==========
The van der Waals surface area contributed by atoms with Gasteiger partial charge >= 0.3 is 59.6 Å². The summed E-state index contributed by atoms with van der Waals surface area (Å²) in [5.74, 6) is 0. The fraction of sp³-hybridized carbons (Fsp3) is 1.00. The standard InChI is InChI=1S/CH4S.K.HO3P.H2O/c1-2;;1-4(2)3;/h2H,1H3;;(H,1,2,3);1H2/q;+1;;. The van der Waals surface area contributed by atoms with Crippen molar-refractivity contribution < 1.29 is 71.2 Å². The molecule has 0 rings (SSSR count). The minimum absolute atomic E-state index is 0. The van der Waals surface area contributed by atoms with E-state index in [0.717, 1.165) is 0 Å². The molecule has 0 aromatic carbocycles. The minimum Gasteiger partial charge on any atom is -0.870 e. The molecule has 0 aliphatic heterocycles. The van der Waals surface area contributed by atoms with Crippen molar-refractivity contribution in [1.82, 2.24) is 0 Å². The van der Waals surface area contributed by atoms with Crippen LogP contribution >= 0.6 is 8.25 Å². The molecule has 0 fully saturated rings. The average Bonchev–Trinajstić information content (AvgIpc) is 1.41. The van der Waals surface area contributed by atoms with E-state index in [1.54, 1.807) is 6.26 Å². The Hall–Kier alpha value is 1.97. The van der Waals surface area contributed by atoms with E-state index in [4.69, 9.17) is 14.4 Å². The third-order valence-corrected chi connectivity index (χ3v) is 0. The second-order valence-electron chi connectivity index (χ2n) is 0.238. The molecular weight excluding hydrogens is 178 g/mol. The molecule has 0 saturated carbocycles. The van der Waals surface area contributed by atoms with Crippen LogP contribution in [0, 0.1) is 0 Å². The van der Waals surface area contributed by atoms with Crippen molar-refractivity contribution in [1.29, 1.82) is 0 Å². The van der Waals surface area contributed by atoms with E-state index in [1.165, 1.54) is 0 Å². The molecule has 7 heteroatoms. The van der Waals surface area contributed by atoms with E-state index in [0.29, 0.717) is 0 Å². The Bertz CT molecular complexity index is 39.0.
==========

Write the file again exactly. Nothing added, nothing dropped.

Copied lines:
The van der Waals surface area contributed by atoms with Gasteiger partial charge >= 0.3 is 59.6 Å². The summed E-state index contributed by atoms with van der Waals surface area (Å²) in [5.74, 6) is 0. The fraction of sp³-hybridized carbons (Fsp3) is 1.00. The standard InChI is InChI=1S/CH4S.K.HO3P.H2O/c1-2;;1-4(2)3;/h2H,1H3;;(H,1,2,3);1H2/q;+1;;. The van der Waals surface area contributed by atoms with Crippen molar-refractivity contribution < 1.29 is 71.2 Å². The molecule has 0 rings (SSSR count). The minimum absolute atomic E-state index is 0. The van der Waals surface area contributed by atoms with E-state index in [0.717, 1.165) is 0 Å². The molecule has 0 aromatic carbocycles. The minimum Gasteiger partial charge on any atom is -0.870 e. The molecule has 0 aliphatic heterocycles. The van der Waals surface area contributed by atoms with Crippen molar-refractivity contribution in [1.82, 2.24) is 0 Å². The van der Waals surface area contributed by atoms with Crippen LogP contribution >= 0.6 is 8.25 Å². The molecule has 0 fully saturated rings. The average Bonchev–Trinajstić information content (AvgIpc) is 1.41. The van der Waals surface area contributed by atoms with E-state index in [1.54, 1.807) is 6.26 Å². The Hall–Kier alpha value is 1.97. The van der Waals surface area contributed by atoms with E-state index in [4.69, 9.17) is 14.4 Å². The third-order valence-corrected chi connectivity index (χ3v) is 0. The second-order valence-electron chi connectivity index (χ2n) is 0.238. The molecular weight excluding hydrogens is 178 g/mol. The molecule has 0 saturated carbocycles. The van der Waals surface area contributed by atoms with Crippen LogP contribution in [0, 0.1) is 0 Å². The van der Waals surface area contributed by atoms with Crippen molar-refractivity contribution in [1.29, 1.82) is 0 Å². The van der Waals surface area contributed by atoms with E-state index in [1.165, 1.54) is 0 Å². The molecule has 7 heteroatoms. The van der Waals surface area contributed by atoms with E-state index in [0.29, 0.717) is 0 Å². The Bertz CT molecular complexity index is 39.0.